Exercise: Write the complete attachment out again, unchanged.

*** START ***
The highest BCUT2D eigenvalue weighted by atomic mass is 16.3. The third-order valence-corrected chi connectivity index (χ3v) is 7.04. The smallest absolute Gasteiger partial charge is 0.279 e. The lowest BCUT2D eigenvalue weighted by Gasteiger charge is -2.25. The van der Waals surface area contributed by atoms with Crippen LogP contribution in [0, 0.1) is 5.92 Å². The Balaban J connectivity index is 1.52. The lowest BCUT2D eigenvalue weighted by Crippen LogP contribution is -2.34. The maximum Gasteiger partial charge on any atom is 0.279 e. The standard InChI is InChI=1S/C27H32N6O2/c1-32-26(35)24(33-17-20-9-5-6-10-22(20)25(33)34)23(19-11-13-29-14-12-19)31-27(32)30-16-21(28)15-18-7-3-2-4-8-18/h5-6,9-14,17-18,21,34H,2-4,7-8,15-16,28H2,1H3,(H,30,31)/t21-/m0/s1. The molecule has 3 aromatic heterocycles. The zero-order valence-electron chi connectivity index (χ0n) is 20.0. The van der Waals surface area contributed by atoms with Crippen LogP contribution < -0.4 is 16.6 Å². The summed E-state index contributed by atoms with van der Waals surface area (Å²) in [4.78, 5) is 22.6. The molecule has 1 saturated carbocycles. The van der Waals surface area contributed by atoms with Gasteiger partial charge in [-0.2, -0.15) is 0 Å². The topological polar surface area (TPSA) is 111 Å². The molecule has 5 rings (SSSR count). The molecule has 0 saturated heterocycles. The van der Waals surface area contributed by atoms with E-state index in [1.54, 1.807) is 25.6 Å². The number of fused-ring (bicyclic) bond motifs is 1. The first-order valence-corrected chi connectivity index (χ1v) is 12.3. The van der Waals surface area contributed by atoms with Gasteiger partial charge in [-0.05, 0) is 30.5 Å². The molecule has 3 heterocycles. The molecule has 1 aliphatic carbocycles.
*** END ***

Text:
The highest BCUT2D eigenvalue weighted by atomic mass is 16.3. The third-order valence-corrected chi connectivity index (χ3v) is 7.04. The smallest absolute Gasteiger partial charge is 0.279 e. The lowest BCUT2D eigenvalue weighted by Gasteiger charge is -2.25. The van der Waals surface area contributed by atoms with Crippen LogP contribution in [0, 0.1) is 5.92 Å². The Balaban J connectivity index is 1.52. The lowest BCUT2D eigenvalue weighted by Crippen LogP contribution is -2.34. The maximum Gasteiger partial charge on any atom is 0.279 e. The standard InChI is InChI=1S/C27H32N6O2/c1-32-26(35)24(33-17-20-9-5-6-10-22(20)25(33)34)23(19-11-13-29-14-12-19)31-27(32)30-16-21(28)15-18-7-3-2-4-8-18/h5-6,9-14,17-18,21,34H,2-4,7-8,15-16,28H2,1H3,(H,30,31)/t21-/m0/s1. The molecule has 3 aromatic heterocycles. The zero-order valence-electron chi connectivity index (χ0n) is 20.0. The van der Waals surface area contributed by atoms with Crippen LogP contribution < -0.4 is 16.6 Å². The summed E-state index contributed by atoms with van der Waals surface area (Å²) in [4.78, 5) is 22.6. The molecule has 1 saturated carbocycles. The van der Waals surface area contributed by atoms with Gasteiger partial charge in [-0.2, -0.15) is 0 Å². The topological polar surface area (TPSA) is 111 Å². The molecule has 5 rings (SSSR count). The molecule has 0 saturated heterocycles. The van der Waals surface area contributed by atoms with E-state index in [1.54, 1.807) is 25.6 Å². The number of fused-ring (bicyclic) bond motifs is 1. The first-order valence-corrected chi connectivity index (χ1v) is 12.3. The van der Waals surface area contributed by atoms with Gasteiger partial charge in [-0.05, 0) is 30.5 Å². The molecule has 3 heterocycles. The molecule has 1 aliphatic carbocycles.